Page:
The new issue of the Journal of the History of Ideas (January 2021, 82.1) is now live on Project MUSE.

Over the coming weeks, we will publish short interviews with some of the authors featured in this issue about the historical and historiographical context of their respective essays. Look out for these conversations under the new rubric Broadly Speaking.

NB: Elisabeth Åsbrink’s article and the Books Received section are freely available without a Project MUSE subscription.

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Seth Kimmel, “Early Modern Iberia, Indexed: Early Modern Iberia, Indexed: Hernando Colón’s Cosmography” (pp. 1–28) 

Jeffrey Dymond, “Human Character and the Formation of the State: Reconsidering Machiavelli and Polybius 6” (pp. 29–50) 

Alessandro Nannini, “At the Bottom of the Soul: The Psychologization of the ‘Fundus Animae’ between Leibniz and Sulzer” (pp. 51–72) 

Fascisms and Their Afterli(v)es:
A Cluster of Essays Edited by Dagmar Herzog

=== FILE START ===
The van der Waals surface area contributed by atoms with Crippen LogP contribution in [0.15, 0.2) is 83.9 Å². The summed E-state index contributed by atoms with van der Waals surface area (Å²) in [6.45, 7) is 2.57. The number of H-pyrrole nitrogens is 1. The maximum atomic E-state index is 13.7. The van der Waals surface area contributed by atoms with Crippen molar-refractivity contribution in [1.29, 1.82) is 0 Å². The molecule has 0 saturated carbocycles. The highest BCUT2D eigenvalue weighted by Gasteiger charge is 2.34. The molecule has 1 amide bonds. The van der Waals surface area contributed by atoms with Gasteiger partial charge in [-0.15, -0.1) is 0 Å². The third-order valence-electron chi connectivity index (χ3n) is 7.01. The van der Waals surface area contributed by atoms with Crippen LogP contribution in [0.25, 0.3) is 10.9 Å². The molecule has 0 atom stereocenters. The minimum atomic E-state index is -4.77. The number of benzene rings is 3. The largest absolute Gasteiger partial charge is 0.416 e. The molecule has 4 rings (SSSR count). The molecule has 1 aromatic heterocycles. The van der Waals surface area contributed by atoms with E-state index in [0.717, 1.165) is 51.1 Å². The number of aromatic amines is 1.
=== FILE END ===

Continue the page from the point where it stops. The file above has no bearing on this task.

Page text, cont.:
Dagmar Herzog & Stefanos Geroulanos, “Fascisms and Their Afterli(v)es: An Introduction” (pp. 73–83) 

Sven Reichardt, “Fascism’s Stages: Imperial Violence, Entanglement, and Processualization” (pp. 85–107) 

Elissa Mailänder, “Masters of Sex? Nazism, Bigamy, and a University Professor’s Fight with Society and the State (1930–1970)” (pp. 109–131) 

Elisabeth Åsbrink, “When Race Was Removed from Racism:Per Engdahl, the Networks that Saved Fascism and the Making of the Concept of Ethnopluralism” (pp. 133–151)
(No Project MUSE subscription required)

Matías Grinchpun, “Not Six Million nor Thirty Thousand: From ‘Holocaust Revisionism’ to ‘State Terrorism’ Denial in Argentina, 1945–2016” (pp. 153–174)

Books Received (pp. 175-178)
(No Project MUSE subscription required)

Notices (pp. 189-181)